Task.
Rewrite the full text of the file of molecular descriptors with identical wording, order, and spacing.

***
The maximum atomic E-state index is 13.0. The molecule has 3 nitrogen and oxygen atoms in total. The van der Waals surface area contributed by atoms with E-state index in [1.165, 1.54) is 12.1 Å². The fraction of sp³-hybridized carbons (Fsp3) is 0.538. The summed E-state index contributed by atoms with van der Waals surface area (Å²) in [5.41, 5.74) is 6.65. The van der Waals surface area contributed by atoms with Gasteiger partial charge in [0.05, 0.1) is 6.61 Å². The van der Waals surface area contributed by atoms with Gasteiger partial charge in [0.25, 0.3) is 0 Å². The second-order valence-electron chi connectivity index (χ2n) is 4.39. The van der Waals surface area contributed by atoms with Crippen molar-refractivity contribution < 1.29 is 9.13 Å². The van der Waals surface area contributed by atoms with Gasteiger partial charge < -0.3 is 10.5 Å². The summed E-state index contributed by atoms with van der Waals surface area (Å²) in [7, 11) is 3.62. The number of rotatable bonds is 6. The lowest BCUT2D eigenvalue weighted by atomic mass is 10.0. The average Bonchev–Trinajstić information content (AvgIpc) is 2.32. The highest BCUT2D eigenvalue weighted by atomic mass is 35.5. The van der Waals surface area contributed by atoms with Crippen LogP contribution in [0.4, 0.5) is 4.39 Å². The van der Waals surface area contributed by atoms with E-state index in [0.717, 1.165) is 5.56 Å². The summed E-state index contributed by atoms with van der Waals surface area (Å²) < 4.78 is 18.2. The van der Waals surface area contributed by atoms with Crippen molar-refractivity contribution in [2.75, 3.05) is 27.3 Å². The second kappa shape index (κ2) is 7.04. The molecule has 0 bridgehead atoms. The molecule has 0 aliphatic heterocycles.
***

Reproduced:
The maximum atomic E-state index is 13.0. The molecule has 3 nitrogen and oxygen atoms in total. The van der Waals surface area contributed by atoms with E-state index in [1.165, 1.54) is 12.1 Å². The fraction of sp³-hybridized carbons (Fsp3) is 0.538. The summed E-state index contributed by atoms with van der Waals surface area (Å²) in [5.41, 5.74) is 6.65. The van der Waals surface area contributed by atoms with Gasteiger partial charge in [0.05, 0.1) is 6.61 Å². The van der Waals surface area contributed by atoms with Gasteiger partial charge in [0.25, 0.3) is 0 Å². The second-order valence-electron chi connectivity index (χ2n) is 4.39. The van der Waals surface area contributed by atoms with Crippen molar-refractivity contribution < 1.29 is 9.13 Å². The van der Waals surface area contributed by atoms with Gasteiger partial charge < -0.3 is 10.5 Å². The summed E-state index contributed by atoms with van der Waals surface area (Å²) in [7, 11) is 3.62. The number of rotatable bonds is 6. The lowest BCUT2D eigenvalue weighted by atomic mass is 10.0. The average Bonchev–Trinajstić information content (AvgIpc) is 2.32. The highest BCUT2D eigenvalue weighted by atomic mass is 35.5. The van der Waals surface area contributed by atoms with Crippen LogP contribution in [0.4, 0.5) is 4.39 Å². The van der Waals surface area contributed by atoms with E-state index in [0.717, 1.165) is 5.56 Å². The summed E-state index contributed by atoms with van der Waals surface area (Å²) < 4.78 is 18.2. The van der Waals surface area contributed by atoms with Crippen molar-refractivity contribution in [2.75, 3.05) is 27.3 Å². The second kappa shape index (κ2) is 7.04. The molecule has 0 bridgehead atoms. The molecule has 0 aliphatic heterocycles.